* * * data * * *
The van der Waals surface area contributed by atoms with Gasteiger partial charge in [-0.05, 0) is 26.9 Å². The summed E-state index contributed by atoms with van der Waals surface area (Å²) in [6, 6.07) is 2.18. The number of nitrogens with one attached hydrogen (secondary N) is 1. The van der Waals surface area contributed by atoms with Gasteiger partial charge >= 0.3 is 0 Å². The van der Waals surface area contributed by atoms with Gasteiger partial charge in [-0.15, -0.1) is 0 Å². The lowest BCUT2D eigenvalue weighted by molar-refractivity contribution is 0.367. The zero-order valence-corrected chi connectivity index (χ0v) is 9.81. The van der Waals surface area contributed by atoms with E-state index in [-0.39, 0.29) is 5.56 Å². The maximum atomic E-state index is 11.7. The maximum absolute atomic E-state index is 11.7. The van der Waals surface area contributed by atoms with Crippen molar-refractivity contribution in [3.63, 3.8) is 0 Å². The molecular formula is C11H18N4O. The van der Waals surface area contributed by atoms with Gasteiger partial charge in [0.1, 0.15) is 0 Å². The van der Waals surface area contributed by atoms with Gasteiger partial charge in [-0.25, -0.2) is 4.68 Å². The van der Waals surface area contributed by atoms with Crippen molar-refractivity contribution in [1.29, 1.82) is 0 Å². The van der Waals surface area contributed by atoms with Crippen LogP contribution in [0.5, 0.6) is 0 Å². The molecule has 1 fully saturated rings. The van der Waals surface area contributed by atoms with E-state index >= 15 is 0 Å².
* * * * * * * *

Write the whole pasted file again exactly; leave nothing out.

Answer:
The van der Waals surface area contributed by atoms with Gasteiger partial charge in [-0.05, 0) is 26.9 Å². The summed E-state index contributed by atoms with van der Waals surface area (Å²) in [6, 6.07) is 2.18. The number of nitrogens with one attached hydrogen (secondary N) is 1. The van der Waals surface area contributed by atoms with Gasteiger partial charge >= 0.3 is 0 Å². The van der Waals surface area contributed by atoms with Gasteiger partial charge in [-0.15, -0.1) is 0 Å². The lowest BCUT2D eigenvalue weighted by molar-refractivity contribution is 0.367. The zero-order valence-corrected chi connectivity index (χ0v) is 9.81. The van der Waals surface area contributed by atoms with E-state index in [-0.39, 0.29) is 5.56 Å². The maximum atomic E-state index is 11.7. The maximum absolute atomic E-state index is 11.7. The van der Waals surface area contributed by atoms with Crippen molar-refractivity contribution in [3.63, 3.8) is 0 Å². The molecular formula is C11H18N4O. The van der Waals surface area contributed by atoms with Gasteiger partial charge in [0.1, 0.15) is 0 Å². The van der Waals surface area contributed by atoms with Gasteiger partial charge in [-0.25, -0.2) is 4.68 Å². The van der Waals surface area contributed by atoms with Crippen molar-refractivity contribution in [1.29, 1.82) is 0 Å². The van der Waals surface area contributed by atoms with Crippen LogP contribution in [0.5, 0.6) is 0 Å². The molecule has 1 fully saturated rings. The van der Waals surface area contributed by atoms with E-state index >= 15 is 0 Å².